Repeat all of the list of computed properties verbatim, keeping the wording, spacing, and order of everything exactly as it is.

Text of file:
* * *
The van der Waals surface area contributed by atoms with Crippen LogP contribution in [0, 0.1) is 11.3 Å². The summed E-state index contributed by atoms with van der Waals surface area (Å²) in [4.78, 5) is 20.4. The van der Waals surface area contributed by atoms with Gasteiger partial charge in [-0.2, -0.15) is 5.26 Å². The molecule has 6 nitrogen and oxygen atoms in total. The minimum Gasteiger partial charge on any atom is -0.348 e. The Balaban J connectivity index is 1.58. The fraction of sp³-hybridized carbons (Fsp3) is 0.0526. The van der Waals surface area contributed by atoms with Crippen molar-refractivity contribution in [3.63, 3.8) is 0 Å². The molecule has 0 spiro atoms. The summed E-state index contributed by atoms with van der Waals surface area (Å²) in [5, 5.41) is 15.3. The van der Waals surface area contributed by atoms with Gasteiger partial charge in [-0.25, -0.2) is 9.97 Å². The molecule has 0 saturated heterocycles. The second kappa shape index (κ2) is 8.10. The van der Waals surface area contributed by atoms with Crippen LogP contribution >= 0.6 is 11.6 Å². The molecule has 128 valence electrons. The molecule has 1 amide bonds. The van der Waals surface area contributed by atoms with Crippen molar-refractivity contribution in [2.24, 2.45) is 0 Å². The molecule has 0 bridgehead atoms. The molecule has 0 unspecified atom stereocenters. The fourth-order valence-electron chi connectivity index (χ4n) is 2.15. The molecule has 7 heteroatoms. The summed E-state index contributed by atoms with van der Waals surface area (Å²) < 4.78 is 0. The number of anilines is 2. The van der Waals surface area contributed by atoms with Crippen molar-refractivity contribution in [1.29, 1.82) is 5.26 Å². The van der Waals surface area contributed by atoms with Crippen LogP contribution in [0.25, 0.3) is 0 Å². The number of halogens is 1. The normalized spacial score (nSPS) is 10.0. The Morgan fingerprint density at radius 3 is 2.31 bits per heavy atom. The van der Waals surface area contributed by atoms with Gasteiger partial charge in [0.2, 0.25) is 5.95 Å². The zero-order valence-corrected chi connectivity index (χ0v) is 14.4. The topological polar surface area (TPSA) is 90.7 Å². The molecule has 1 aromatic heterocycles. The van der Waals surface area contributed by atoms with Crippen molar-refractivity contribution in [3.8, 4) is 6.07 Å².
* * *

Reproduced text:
The van der Waals surface area contributed by atoms with Crippen LogP contribution in [0, 0.1) is 11.3 Å². The summed E-state index contributed by atoms with van der Waals surface area (Å²) in [4.78, 5) is 20.4. The van der Waals surface area contributed by atoms with Gasteiger partial charge in [-0.2, -0.15) is 5.26 Å². The molecule has 6 nitrogen and oxygen atoms in total. The minimum Gasteiger partial charge on any atom is -0.348 e. The Balaban J connectivity index is 1.58. The fraction of sp³-hybridized carbons (Fsp3) is 0.0526. The van der Waals surface area contributed by atoms with Crippen molar-refractivity contribution in [3.63, 3.8) is 0 Å². The molecule has 0 spiro atoms. The summed E-state index contributed by atoms with van der Waals surface area (Å²) in [5, 5.41) is 15.3. The van der Waals surface area contributed by atoms with Gasteiger partial charge in [-0.25, -0.2) is 9.97 Å². The molecule has 0 saturated heterocycles. The second kappa shape index (κ2) is 8.10. The van der Waals surface area contributed by atoms with Crippen LogP contribution >= 0.6 is 11.6 Å². The molecule has 128 valence electrons. The molecule has 1 amide bonds. The van der Waals surface area contributed by atoms with Crippen molar-refractivity contribution in [2.24, 2.45) is 0 Å². The molecule has 0 bridgehead atoms. The molecule has 0 unspecified atom stereocenters. The fourth-order valence-electron chi connectivity index (χ4n) is 2.15. The molecule has 7 heteroatoms. The summed E-state index contributed by atoms with van der Waals surface area (Å²) < 4.78 is 0. The number of anilines is 2. The van der Waals surface area contributed by atoms with Crippen molar-refractivity contribution in [1.29, 1.82) is 5.26 Å². The van der Waals surface area contributed by atoms with Crippen LogP contribution in [0.25, 0.3) is 0 Å². The number of halogens is 1. The normalized spacial score (nSPS) is 10.0. The Morgan fingerprint density at radius 3 is 2.31 bits per heavy atom. The van der Waals surface area contributed by atoms with Gasteiger partial charge in [0.2, 0.25) is 5.95 Å². The zero-order valence-corrected chi connectivity index (χ0v) is 14.4. The topological polar surface area (TPSA) is 90.7 Å². The molecule has 1 aromatic heterocycles. The van der Waals surface area contributed by atoms with Crippen molar-refractivity contribution in [3.8, 4) is 6.07 Å².